Lecture: Do we need a global convention on the rights of the elderly?
In 2030, there will be more elderly people in the world than children and young people under the age of 15. By 2050, elderly people will make up the largest population group with around 28% of the world’s population. This means new tasks and challenges, but also opportunities. Nevertheless, older people lead a shadowy existence and are often unable to exercise their human rights, as the Secretary-General of the United Nations, Antonio Guterres, and the United Nations High Commissioner for Human Rights have repeatedly stated. The United Nations has over 800 documents and expert opinions on this subject. For this reason, the adoption of a Convention on the Rights of Older Persons (CROP) is currently being discussed there, which is taking a contrary course. There is also disagreement in Europe as to whether a convention is needed. The Danube region is a good example of this, as there are supporters and opponents of a convention among the states. However, the international community has until the end of November 2023 to declare how it will ensure the rights of older people in their countries before the United Nations begins its probably final deliberations in April 2024.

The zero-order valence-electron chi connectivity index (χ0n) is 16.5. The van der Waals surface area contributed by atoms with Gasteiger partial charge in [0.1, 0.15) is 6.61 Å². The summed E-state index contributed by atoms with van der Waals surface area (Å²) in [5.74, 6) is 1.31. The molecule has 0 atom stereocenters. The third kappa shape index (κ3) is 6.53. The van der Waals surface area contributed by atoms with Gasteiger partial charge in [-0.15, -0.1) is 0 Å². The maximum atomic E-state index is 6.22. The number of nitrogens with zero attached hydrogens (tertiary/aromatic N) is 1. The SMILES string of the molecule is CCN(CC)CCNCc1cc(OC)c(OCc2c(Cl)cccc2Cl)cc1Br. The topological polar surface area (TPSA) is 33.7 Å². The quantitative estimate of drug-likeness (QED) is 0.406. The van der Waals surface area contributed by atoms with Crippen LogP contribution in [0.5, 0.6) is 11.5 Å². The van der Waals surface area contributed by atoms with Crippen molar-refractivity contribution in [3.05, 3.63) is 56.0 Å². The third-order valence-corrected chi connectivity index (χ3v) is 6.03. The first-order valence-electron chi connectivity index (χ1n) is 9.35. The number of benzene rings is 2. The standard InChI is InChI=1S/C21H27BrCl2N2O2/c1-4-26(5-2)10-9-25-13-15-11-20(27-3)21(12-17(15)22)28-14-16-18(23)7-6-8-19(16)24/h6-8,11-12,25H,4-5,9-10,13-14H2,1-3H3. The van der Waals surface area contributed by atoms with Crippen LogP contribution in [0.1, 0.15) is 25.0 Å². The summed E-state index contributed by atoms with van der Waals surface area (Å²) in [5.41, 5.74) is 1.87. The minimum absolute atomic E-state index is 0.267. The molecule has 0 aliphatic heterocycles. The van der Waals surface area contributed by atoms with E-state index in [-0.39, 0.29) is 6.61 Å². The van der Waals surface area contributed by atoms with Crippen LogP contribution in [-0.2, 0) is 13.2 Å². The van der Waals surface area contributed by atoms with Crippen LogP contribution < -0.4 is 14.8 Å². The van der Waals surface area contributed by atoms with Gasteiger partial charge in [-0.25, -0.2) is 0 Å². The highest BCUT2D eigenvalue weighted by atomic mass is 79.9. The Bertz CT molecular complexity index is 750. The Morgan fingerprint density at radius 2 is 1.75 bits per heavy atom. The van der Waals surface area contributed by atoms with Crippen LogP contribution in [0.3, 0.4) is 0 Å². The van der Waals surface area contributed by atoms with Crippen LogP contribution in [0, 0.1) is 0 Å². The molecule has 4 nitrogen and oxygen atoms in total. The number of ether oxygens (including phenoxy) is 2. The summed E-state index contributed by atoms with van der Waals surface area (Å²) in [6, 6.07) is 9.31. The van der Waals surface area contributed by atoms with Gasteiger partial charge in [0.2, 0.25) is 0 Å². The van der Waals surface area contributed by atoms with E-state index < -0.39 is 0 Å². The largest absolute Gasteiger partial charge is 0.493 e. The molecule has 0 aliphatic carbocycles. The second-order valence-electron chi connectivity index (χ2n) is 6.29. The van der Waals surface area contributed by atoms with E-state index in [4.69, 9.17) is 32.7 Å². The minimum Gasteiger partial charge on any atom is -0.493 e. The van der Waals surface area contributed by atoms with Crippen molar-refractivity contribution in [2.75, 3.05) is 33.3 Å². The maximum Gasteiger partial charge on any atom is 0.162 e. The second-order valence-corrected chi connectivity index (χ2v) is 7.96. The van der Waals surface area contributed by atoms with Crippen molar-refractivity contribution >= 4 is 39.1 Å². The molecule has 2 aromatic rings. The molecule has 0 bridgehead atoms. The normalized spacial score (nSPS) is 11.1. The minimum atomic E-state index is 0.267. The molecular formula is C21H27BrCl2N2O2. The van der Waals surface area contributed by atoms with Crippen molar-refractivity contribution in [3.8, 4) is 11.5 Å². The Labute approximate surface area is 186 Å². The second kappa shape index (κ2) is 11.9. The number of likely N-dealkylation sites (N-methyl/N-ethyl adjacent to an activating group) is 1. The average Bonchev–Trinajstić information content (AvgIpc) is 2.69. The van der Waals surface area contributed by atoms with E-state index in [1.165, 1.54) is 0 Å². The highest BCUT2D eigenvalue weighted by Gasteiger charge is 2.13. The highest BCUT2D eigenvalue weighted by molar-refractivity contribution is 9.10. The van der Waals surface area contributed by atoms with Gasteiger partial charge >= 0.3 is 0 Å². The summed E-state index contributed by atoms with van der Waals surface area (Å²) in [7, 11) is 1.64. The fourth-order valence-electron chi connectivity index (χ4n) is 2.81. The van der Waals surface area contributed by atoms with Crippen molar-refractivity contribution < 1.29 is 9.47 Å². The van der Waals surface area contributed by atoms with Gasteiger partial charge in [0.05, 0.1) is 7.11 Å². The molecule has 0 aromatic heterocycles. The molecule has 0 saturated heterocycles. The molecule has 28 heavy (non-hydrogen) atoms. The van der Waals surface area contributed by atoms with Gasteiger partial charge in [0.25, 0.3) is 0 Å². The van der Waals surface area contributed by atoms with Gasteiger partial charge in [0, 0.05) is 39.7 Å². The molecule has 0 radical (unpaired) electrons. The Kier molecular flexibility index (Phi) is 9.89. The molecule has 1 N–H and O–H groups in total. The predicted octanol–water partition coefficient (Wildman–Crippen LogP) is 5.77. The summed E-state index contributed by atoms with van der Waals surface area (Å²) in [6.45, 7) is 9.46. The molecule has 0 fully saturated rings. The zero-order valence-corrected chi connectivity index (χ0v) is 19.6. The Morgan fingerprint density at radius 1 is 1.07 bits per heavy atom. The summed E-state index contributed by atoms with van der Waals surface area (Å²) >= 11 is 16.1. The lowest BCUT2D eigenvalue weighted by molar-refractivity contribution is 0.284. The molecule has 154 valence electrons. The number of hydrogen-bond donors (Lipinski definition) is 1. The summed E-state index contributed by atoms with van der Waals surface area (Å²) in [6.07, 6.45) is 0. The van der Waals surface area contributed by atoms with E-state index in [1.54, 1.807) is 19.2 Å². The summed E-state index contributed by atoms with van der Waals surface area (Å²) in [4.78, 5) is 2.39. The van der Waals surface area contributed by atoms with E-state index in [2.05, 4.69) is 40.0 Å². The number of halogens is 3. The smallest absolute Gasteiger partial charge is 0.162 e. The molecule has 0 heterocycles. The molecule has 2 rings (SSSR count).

On 21.11., Dr. Jürgen Focke will give us an insight into the current state of these discussions with focus on the Danube region. He has been Head of the Policy & Advocacy Unit at HelpAge Germany since 2018 and represents German civil society at the United Nations, where the adoption of a global convention on the rights of the elderly is currently being discussed. Prior to that, Mr. Focke worked for over 20 years as a policy advisor for the Federal Foreign Office, KfW, the European Union, United Nations organizations and internationally active non-governmental organizations, in Afghanistan (over six years), Iraq (almost five years), Syria, Nepal and several Central African countries. He wrote his diploma thesis and doctorate on regional cooperation in Central Eastern Europe / formerly Pentagonale (later Hexagonale), which covered the Danube region in particular.
This lecture will be held in English with translation to GER, BG, UKR and RO.
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Meeting-ID: 838 8067 7052